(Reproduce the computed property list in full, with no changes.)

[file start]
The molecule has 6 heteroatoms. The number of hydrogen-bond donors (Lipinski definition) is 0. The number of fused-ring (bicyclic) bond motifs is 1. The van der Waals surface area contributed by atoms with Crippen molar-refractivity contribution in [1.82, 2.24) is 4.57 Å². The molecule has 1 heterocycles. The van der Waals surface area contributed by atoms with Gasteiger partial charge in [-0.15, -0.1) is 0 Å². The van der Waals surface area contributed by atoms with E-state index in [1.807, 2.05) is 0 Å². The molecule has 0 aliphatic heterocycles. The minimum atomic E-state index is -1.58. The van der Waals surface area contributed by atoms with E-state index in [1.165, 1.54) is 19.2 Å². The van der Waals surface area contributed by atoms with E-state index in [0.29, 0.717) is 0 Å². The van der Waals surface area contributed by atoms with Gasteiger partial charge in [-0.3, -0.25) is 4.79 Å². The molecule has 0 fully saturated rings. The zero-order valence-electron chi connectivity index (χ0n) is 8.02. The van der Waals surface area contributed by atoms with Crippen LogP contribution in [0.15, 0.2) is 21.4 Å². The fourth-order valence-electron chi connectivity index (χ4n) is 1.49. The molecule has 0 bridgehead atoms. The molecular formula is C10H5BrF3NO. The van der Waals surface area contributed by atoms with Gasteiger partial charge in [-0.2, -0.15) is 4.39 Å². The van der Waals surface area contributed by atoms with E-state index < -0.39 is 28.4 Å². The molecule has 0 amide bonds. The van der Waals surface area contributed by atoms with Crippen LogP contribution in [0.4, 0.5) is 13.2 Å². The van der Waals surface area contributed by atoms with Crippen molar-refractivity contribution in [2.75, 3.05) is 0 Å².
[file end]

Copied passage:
The molecule has 6 heteroatoms. The number of hydrogen-bond donors (Lipinski definition) is 0. The number of fused-ring (bicyclic) bond motifs is 1. The van der Waals surface area contributed by atoms with Crippen molar-refractivity contribution in [1.82, 2.24) is 4.57 Å². The molecule has 1 heterocycles. The van der Waals surface area contributed by atoms with Gasteiger partial charge in [-0.15, -0.1) is 0 Å². The van der Waals surface area contributed by atoms with E-state index in [1.807, 2.05) is 0 Å². The molecule has 0 aliphatic heterocycles. The minimum atomic E-state index is -1.58. The van der Waals surface area contributed by atoms with E-state index in [1.165, 1.54) is 19.2 Å². The van der Waals surface area contributed by atoms with E-state index in [0.29, 0.717) is 0 Å². The van der Waals surface area contributed by atoms with Gasteiger partial charge in [-0.3, -0.25) is 4.79 Å². The molecule has 0 fully saturated rings. The zero-order valence-electron chi connectivity index (χ0n) is 8.02. The van der Waals surface area contributed by atoms with Crippen LogP contribution in [0.15, 0.2) is 21.4 Å². The fourth-order valence-electron chi connectivity index (χ4n) is 1.49. The molecule has 0 bridgehead atoms. The molecular formula is C10H5BrF3NO. The van der Waals surface area contributed by atoms with Gasteiger partial charge in [-0.2, -0.15) is 4.39 Å². The van der Waals surface area contributed by atoms with E-state index < -0.39 is 28.4 Å². The molecule has 0 amide bonds. The van der Waals surface area contributed by atoms with Crippen LogP contribution in [0.4, 0.5) is 13.2 Å². The van der Waals surface area contributed by atoms with Crippen molar-refractivity contribution in [2.75, 3.05) is 0 Å².